Andy Pettitte deserves the sports athlete PR move of the year. Why? Well, for the past couple of years, we've seen a lot of athletes struggle with admitting to performance-enhancing drug use. Barry Bonds, Jason Giambi and Rafael Palmeiro to name a few.
For Bonds, his drug use was a misunderstanding, to Giambi it was something to admit only while under oath and to Palmeiro it was a complete denial that came back to burn him.
Then there was Mark McGwire, who seemingly incriminated himself in front on Congress by not offering any insight professing he wasn't there to talk about the past.
While his teammate and training partner Roger Clemens quickly lashed out against his name appearing in the Mitchell Report (through his lawyer), Pettitte took three days before admitting he took HGH. A move on that on its face was bold, yet respected. With no proof as to the specific times Pettite might have taken the hormone, he offered up that he used it twice and before it was banned by baseball.
So while it might have been against the rules of an ethical society, it technically wasn't cheating. Plenty of doctors will tell you that HGH used twice doesn"t aid recovery and make you stronger. Rather, it needs to be used consistently over time. So if Pettitte really used it twice, he must have had an ethical problem with it instead of receiving a good quick fix.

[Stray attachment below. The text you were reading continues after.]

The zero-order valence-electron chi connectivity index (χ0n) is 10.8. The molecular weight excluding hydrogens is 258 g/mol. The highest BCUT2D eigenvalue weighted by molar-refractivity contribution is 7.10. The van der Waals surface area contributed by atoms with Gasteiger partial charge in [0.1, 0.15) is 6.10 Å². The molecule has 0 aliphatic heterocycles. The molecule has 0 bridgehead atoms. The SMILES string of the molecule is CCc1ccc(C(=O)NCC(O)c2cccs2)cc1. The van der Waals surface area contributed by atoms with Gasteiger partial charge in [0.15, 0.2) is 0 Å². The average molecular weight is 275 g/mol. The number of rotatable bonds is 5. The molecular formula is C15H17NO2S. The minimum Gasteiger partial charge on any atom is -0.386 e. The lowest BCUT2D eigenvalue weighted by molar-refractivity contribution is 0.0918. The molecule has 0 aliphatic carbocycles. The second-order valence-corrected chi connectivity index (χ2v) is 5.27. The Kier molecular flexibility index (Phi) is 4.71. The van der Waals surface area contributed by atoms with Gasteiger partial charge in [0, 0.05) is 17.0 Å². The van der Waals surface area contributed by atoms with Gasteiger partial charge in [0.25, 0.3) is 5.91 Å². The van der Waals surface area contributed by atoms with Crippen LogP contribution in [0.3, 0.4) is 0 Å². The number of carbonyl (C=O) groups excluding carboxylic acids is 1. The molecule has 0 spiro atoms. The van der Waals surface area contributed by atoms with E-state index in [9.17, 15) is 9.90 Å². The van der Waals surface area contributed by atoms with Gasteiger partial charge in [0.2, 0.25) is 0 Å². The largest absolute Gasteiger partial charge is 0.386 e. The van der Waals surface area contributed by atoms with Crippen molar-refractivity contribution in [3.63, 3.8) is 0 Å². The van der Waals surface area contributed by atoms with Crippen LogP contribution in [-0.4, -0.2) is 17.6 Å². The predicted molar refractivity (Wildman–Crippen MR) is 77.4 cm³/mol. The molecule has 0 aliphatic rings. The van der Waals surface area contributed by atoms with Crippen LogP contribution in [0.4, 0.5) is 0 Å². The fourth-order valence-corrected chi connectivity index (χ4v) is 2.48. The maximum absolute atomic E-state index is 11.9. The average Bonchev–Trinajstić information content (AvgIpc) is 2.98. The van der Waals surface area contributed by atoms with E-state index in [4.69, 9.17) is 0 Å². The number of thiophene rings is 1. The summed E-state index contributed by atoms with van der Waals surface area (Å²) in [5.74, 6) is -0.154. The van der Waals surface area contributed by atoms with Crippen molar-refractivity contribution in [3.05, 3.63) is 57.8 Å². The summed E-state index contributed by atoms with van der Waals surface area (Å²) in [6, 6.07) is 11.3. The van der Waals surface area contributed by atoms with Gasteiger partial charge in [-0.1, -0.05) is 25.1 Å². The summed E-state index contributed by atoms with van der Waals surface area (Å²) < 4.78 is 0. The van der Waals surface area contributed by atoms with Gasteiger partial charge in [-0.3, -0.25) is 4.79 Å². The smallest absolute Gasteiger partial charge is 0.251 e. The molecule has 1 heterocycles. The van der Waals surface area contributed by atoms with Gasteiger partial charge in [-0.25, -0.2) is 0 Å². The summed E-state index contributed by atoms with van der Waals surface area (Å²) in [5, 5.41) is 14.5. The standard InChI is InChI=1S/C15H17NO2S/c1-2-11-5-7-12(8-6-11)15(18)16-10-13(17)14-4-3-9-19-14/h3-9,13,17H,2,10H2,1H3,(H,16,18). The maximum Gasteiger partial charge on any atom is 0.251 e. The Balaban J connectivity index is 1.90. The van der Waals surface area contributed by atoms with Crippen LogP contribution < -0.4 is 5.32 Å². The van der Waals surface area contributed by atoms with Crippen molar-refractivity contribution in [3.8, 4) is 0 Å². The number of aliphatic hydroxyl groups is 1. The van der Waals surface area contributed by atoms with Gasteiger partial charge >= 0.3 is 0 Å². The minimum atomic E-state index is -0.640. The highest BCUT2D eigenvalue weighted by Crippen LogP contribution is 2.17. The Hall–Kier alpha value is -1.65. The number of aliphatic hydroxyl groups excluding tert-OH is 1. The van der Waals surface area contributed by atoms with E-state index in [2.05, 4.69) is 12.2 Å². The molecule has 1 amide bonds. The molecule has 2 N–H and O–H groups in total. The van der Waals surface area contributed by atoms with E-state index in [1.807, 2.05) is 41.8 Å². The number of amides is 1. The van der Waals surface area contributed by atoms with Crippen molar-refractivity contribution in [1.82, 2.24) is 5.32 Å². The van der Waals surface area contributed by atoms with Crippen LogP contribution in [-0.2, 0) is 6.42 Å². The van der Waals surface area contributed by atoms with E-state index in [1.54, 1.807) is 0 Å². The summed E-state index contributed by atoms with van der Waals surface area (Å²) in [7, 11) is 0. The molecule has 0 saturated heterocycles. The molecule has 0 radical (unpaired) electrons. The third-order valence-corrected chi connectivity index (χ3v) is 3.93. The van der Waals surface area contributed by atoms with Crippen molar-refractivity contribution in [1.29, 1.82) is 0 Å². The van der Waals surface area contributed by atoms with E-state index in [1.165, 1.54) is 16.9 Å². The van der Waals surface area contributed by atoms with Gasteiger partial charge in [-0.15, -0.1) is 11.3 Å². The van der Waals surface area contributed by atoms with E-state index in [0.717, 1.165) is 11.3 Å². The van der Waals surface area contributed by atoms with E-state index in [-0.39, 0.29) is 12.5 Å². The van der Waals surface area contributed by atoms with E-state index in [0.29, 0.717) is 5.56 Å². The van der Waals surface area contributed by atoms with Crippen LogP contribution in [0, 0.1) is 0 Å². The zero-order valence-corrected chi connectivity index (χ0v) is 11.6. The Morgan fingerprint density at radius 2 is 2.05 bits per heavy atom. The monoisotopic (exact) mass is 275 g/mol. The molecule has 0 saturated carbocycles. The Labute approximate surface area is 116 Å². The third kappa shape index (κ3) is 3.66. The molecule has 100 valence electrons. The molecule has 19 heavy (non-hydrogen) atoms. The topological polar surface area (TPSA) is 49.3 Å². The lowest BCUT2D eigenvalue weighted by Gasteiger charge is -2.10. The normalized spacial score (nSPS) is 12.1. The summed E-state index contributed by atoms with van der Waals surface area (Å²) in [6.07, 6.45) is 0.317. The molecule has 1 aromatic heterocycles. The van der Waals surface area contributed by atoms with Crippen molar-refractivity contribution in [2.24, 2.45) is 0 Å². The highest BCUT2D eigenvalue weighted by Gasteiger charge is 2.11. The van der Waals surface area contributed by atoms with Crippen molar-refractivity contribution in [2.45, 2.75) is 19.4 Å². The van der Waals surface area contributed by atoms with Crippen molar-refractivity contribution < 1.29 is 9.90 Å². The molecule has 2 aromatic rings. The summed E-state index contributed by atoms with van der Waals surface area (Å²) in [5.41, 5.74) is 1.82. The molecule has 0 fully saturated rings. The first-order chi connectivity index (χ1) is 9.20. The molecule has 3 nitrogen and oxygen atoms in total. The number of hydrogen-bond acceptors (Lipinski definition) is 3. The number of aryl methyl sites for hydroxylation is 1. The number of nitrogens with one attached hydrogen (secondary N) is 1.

Given Clemens denial, there's no chance he comes back in 2008 because we all know it will only be about the Mitchell Report.
But Pettitte, who signed a one-year, $16 million deal with the Yankees last week, is good to go now. His statement wasn't a book full, but it was enough for now. There's not much more to talk about and beyond some taunting in Boston and a few other places, Pettitte will be able to concentrate on a season. That is until an enterprising reporter--if it ever happens--digs up evidence that Pettitte used for more than those two days.
Sign of the Times
This week's Sports Illustrated features a surprising four full pages on hockey. The rub? It's an advertorial.
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